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Dave Bing, Detroit Mayor, Will Not Run For Re-election

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MEMPHIS, TN - JANUARY 19: NBA Legend Dave Bing greets the crowd during the Martin Luther King, Jr. Day Sports Legacy Symposium presented by the Hyde Family Foundation on January 19, 2009 at FedExForum in Memphis, Tennessee. (Photo by Joe Murphy/NBAE via Getty Im | Getty Images

Mayor Dave Bing announced that he will not seek re-election, surprising the crowd who gathered in Detroit on Tuesday at the Charles H. Wright Museum of African American History.

Bing revealed the news at the culmination of a speech that was 20 minutes in length and ran through his accomplishments as the city's leader.

"I have decided not to seek another term," Bing said. But he reiterated his dedication to the city. "My devotion to Detroit and Detroiters is unwavering," he said. "What matters most to me is giving residents a better Detroit."

He said he was open to other political possibilities, including running for Wayne County Executive. Currently that position is held by Robert Ficano, who had been dogged by scandals in his administration over the past two years.

During his speech, Bing also called out press pundits, City Council members and Michigan's governor, Rick Snyder, for failing to be partners to the city's efforts.

After his own continued efforts to manage Detroit's debt and financial problems, Bing was faced with the state appointment of an emergency manager for the city earlier this year. As EM, bankruptcy lawyer Kevyn Orr has more power than all city officials. Though Bing did not believe bringing in an EM was the best course of action for the city, until recently, he had reiterated his desire to work with Orr. In April, he told the Detroit Free Press he was frustrated with the EM's lack of consideration for his advice.

"Lansing described this action as a partnership to finally stabilize Detroit's finances," he said Tuesday. "Today, nearly two months after the [emergency manager's] appointment ... I have to wonder if the state is truly interested in a partnership."

Detroit Regional Chamber CEO and president Sandy Baruah praised Bing's political career after his announcement.

The Mayor made a difficult decision today — displaying the leadership, and love of the city, he’s shown since taking office. The Detroit Regional Chamber will continue to stand by the Mayor as he leads Detroit’s turnaround throughout the remainder of his term. We are exceptionally grateful for his service, which includes putting the city on the right track and restoring integrity to the office.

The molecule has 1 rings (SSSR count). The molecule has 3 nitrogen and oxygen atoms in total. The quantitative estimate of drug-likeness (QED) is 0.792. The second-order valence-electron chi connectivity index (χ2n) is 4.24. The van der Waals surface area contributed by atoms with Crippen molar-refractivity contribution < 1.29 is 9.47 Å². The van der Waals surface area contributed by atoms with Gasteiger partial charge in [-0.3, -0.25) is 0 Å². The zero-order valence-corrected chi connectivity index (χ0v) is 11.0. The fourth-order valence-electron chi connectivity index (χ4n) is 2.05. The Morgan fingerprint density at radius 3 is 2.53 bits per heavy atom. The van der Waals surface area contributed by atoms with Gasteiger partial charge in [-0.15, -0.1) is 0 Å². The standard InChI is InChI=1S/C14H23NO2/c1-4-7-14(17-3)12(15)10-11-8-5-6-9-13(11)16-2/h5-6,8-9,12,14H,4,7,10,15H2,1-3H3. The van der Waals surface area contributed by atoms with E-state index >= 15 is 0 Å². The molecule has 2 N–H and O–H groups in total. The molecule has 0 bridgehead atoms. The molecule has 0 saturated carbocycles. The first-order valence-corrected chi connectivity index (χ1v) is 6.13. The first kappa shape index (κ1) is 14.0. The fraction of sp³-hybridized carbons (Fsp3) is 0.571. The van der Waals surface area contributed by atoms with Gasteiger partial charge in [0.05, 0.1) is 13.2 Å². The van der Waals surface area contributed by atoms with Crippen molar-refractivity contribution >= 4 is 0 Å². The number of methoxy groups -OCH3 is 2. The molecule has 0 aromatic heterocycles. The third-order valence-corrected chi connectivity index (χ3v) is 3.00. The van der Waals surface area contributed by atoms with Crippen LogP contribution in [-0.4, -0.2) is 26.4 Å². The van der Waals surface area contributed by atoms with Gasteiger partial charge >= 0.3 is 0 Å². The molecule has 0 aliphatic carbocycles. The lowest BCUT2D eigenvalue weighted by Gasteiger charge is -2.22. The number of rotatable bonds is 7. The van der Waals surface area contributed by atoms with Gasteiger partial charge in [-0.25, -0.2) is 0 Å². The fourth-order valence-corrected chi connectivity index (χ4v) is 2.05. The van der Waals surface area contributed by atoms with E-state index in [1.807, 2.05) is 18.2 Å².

Bing also pointed to his success in the face of the Motor City's challenges.

"Although we have faced huge obstacles, we have worked to find ways to overcome some of the hurdles to achieve our goals," he said. "As a result, change is occurring in our city."

Bing, who is 69, began his political career by finishing out the tenure of another mayor. He served out the final days of disgraced former Mayor Kwame Kilpatrick's term when he was elected to the position of interim mayor in 2009. Bing was elected to his first full term later that year.

Bing's own position was the result of upheaval in the city, and his administration suffered from a high rate of turnover. A large number of officials resigned or were fired during his tenure, including police chiefs, communications personel, a fire commissioner, department directors and more.

His last-minute declaration takes him officially out of a race where candidates have been campaigning for months. At various times, different polls have shown either Mike Duggan, the former CEO of Detroit Medical Center, or Benny Napoleon, Wayne County Sheriff, leading the race.

Former state Rep. Lisa Howze, Rep. Fred Durhal (D-Detroit), former Detroit Corporation Counsel Krystal Crittendon and former mayoral candidate Tom Barrow are also running.

Primaries are held in August and the two candidates with the most votes citywide advance to the general election in November.

Politics is only the third career Bing has found success in. The owner of a steel and automotive supplier before becoming mayor, Bing was best known for his prowess on the basketball court. The NBA great started his career at Syracuse before playing 12 pro years beginning in 1966. He played nine seasons with the Detroit Pistons, two with the Washington Bullets and his final year with the Boston Celtics. Here he is back in the day:

dave bing

Dave Bing #21 of the Detroit Pistons in action shooting over Nick Weatherspoon #12 of the Washington Bullets during an early circa 1970's NBA basketball game at the Baltimore Arena in Baltimore, Maryland. (Photo by Focus on Sport/Getty Images)

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